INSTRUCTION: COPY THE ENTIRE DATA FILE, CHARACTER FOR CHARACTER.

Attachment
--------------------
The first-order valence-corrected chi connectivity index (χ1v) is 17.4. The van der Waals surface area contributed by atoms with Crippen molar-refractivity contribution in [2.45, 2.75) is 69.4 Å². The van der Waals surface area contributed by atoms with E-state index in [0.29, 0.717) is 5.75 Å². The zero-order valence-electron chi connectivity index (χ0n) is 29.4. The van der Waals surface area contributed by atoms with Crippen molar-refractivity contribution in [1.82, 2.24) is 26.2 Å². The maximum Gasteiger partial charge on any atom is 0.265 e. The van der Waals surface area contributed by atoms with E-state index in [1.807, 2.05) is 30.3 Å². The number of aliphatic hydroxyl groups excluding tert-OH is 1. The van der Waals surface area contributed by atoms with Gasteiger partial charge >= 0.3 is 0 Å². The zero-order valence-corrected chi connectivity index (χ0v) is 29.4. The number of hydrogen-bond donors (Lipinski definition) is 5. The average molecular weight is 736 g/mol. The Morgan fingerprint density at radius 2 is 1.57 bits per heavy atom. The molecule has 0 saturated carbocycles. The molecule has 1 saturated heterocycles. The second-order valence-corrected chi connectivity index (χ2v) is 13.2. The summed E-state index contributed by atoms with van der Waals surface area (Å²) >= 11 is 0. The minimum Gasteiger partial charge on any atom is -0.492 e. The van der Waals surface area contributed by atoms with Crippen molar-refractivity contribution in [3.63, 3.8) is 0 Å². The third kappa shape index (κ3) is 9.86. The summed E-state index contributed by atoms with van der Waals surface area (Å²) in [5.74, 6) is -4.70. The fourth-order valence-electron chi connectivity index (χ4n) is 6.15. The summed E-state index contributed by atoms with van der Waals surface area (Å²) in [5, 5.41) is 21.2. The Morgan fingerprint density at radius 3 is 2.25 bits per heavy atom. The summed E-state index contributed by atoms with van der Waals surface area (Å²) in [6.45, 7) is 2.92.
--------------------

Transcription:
The first-order valence-corrected chi connectivity index (χ1v) is 17.4. The van der Waals surface area contributed by atoms with Crippen molar-refractivity contribution in [2.45, 2.75) is 69.4 Å². The van der Waals surface area contributed by atoms with E-state index in [0.29, 0.717) is 5.75 Å². The zero-order valence-electron chi connectivity index (χ0n) is 29.4. The van der Waals surface area contributed by atoms with Crippen molar-refractivity contribution in [1.82, 2.24) is 26.2 Å². The maximum Gasteiger partial charge on any atom is 0.265 e. The van der Waals surface area contributed by atoms with E-state index in [1.807, 2.05) is 30.3 Å². The number of aliphatic hydroxyl groups excluding tert-OH is 1. The van der Waals surface area contributed by atoms with Gasteiger partial charge >= 0.3 is 0 Å². The zero-order valence-corrected chi connectivity index (χ0v) is 29.4. The number of hydrogen-bond donors (Lipinski definition) is 5. The average molecular weight is 736 g/mol. The Morgan fingerprint density at radius 2 is 1.57 bits per heavy atom. The molecule has 0 saturated carbocycles. The molecule has 1 saturated heterocycles. The second-order valence-corrected chi connectivity index (χ2v) is 13.2. The summed E-state index contributed by atoms with van der Waals surface area (Å²) >= 11 is 0. The minimum Gasteiger partial charge on any atom is -0.492 e. The van der Waals surface area contributed by atoms with Crippen molar-refractivity contribution in [3.63, 3.8) is 0 Å². The third kappa shape index (κ3) is 9.86. The summed E-state index contributed by atoms with van der Waals surface area (Å²) in [5.74, 6) is -4.70. The fourth-order valence-electron chi connectivity index (χ4n) is 6.15. The summed E-state index contributed by atoms with van der Waals surface area (Å²) in [5, 5.41) is 21.2. The Morgan fingerprint density at radius 3 is 2.25 bits per heavy atom. The summed E-state index contributed by atoms with van der Waals surface area (Å²) in [6.45, 7) is 2.92.